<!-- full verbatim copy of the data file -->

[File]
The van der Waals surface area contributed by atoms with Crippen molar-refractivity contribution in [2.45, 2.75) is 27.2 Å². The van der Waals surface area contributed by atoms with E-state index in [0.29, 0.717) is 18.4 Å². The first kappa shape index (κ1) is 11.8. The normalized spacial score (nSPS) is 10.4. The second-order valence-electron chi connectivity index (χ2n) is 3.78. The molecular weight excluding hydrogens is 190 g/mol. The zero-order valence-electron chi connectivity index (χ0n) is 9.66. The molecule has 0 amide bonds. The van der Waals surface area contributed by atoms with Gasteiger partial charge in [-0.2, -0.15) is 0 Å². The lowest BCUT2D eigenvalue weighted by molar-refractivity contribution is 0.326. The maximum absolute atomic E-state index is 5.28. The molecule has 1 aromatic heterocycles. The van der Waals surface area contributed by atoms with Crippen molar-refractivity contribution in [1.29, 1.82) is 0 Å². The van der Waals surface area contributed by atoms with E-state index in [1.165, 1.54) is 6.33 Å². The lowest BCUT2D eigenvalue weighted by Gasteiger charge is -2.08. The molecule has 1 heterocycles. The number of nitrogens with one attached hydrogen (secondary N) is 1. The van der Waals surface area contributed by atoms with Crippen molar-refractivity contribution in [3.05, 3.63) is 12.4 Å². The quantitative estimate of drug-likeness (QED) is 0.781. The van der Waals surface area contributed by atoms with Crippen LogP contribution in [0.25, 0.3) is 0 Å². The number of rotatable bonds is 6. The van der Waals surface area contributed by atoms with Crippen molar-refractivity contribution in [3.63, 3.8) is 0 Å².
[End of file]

The van der Waals surface area contributed by atoms with Crippen molar-refractivity contribution in [2.45, 2.75) is 27.2 Å². The van der Waals surface area contributed by atoms with E-state index in [0.29, 0.717) is 18.4 Å². The first kappa shape index (κ1) is 11.8. The normalized spacial score (nSPS) is 10.4. The second-order valence-electron chi connectivity index (χ2n) is 3.78. The molecular weight excluding hydrogens is 190 g/mol. The zero-order valence-electron chi connectivity index (χ0n) is 9.66. The molecule has 0 amide bonds. The van der Waals surface area contributed by atoms with Gasteiger partial charge in [-0.2, -0.15) is 0 Å². The lowest BCUT2D eigenvalue weighted by molar-refractivity contribution is 0.326. The maximum absolute atomic E-state index is 5.28. The molecule has 1 aromatic heterocycles. The van der Waals surface area contributed by atoms with Crippen molar-refractivity contribution in [1.29, 1.82) is 0 Å². The van der Waals surface area contributed by atoms with E-state index in [1.165, 1.54) is 6.33 Å². The lowest BCUT2D eigenvalue weighted by Gasteiger charge is -2.08. The molecule has 1 heterocycles. The number of nitrogens with one attached hydrogen (secondary N) is 1. The van der Waals surface area contributed by atoms with Crippen molar-refractivity contribution in [3.05, 3.63) is 12.4 Å². The quantitative estimate of drug-likeness (QED) is 0.781. The van der Waals surface area contributed by atoms with Crippen LogP contribution in [0.25, 0.3) is 0 Å². The number of rotatable bonds is 6. The van der Waals surface area contributed by atoms with Crippen molar-refractivity contribution in [3.63, 3.8) is 0 Å².